And you know, like if you say I don't just keep repeating, I don't get it. And eventually the person will have to admit. Yes. Explain to me why this is funny. And then in seven moves or less, the person's going to admit that they're horrible.
Well, that's so much work, too, because, like, I you guys, you know, I did improv and it's a lot of, like, guys who say some fucked up stuff in there. And I think one of the things that ends up happening is like. There are like another like white man should say something, you know what I mean? Like what ends up right? It's like the the nice blonde lady has to go up to this white dude and be like, hey, man, don't be a homophobe.
Are like the only black girl in a class of twenty five white improvisors has to be like, well I guess I'll run across the stage during this really homophobic thing. So like it's like there's been so much because it's not that we don't. We're the only people who see what's wrong, but it's like we're the ones with skin in the game, right? And it's like everyone has to act like you've got skin in the game. It can't just be us.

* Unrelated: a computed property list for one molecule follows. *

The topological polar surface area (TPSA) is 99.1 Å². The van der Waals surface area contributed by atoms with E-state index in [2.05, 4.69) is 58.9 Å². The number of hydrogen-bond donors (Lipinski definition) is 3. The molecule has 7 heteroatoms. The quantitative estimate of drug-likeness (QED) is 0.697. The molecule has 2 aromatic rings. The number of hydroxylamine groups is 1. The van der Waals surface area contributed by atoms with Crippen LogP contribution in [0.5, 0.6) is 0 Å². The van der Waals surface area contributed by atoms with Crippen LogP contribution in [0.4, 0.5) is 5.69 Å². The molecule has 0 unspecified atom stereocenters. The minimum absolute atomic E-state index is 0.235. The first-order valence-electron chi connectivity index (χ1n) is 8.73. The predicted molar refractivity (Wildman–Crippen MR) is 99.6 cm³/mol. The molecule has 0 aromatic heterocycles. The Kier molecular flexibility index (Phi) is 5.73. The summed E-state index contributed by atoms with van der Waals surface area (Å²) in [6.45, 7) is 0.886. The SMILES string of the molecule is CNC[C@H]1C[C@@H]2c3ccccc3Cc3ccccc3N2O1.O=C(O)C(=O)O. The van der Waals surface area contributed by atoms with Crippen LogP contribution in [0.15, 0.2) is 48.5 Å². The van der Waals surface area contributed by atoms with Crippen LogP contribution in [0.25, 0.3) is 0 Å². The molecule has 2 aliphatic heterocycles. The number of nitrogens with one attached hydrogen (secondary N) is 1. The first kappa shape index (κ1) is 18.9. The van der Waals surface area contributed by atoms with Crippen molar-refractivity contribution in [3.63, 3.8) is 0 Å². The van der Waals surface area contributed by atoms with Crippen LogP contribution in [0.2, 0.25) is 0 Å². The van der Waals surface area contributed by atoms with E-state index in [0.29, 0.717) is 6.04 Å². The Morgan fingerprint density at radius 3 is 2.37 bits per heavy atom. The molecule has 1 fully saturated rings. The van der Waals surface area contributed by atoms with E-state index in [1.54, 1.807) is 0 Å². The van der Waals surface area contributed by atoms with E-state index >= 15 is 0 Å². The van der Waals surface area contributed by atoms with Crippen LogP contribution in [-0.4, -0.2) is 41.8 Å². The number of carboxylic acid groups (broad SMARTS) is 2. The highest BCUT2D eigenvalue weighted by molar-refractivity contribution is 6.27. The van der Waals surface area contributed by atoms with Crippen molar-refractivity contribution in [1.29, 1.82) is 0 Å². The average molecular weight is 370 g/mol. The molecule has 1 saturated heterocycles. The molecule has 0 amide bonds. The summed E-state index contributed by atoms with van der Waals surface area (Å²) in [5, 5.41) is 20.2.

Everybody has to act like we have have skeletons. Christian Tara, have you ever had this happen where someone says something racist, misogynist or homophobic, like on social media and it causes enough of a stir that, you know, that people notice. And then because I've had that happen and then I'll have people will defend me like nice people. Nice friends are like people that I know well do me and be like, I'm really sorry that that guy said that or whatever.
Like, don't fucking say sorry to me and go tell the guy he shouldn't have said that.
Well, that's this is where this is where it's like, listen, I know most of you out there are women, majority white listening to us, probably some of my beloved gay men sprinkled in, some other people.
You may identify a possible career, I don't know. Duluth, Minnesota, the coastal areas of Duluth, Minnesota, shout out.